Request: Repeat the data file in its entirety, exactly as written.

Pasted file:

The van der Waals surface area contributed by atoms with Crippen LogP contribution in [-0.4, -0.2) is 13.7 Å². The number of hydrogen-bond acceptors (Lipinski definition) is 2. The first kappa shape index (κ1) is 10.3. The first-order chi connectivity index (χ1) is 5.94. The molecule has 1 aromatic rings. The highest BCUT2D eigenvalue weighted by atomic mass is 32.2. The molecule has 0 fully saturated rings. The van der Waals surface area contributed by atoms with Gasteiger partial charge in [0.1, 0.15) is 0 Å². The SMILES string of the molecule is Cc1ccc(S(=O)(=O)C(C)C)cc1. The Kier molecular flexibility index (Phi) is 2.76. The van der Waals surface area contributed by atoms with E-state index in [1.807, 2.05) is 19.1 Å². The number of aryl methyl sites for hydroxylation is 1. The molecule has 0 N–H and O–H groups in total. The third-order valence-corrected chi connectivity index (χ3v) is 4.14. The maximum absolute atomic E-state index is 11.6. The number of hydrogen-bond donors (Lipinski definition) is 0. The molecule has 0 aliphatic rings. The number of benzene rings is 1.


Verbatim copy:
The van der Waals surface area contributed by atoms with Crippen LogP contribution in [-0.4, -0.2) is 13.7 Å². The number of hydrogen-bond acceptors (Lipinski definition) is 2. The first kappa shape index (κ1) is 10.3. The first-order chi connectivity index (χ1) is 5.94. The molecule has 1 aromatic rings. The highest BCUT2D eigenvalue weighted by atomic mass is 32.2. The molecule has 0 fully saturated rings. The van der Waals surface area contributed by atoms with Gasteiger partial charge in [0.1, 0.15) is 0 Å². The SMILES string of the molecule is Cc1ccc(S(=O)(=O)C(C)C)cc1. The Kier molecular flexibility index (Phi) is 2.76. The van der Waals surface area contributed by atoms with E-state index in [1.807, 2.05) is 19.1 Å². The number of aryl methyl sites for hydroxylation is 1. The molecule has 0 N–H and O–H groups in total. The third-order valence-corrected chi connectivity index (χ3v) is 4.14. The maximum absolute atomic E-state index is 11.6. The number of hydrogen-bond donors (Lipinski definition) is 0. The molecule has 0 aliphatic rings. The number of benzene rings is 1.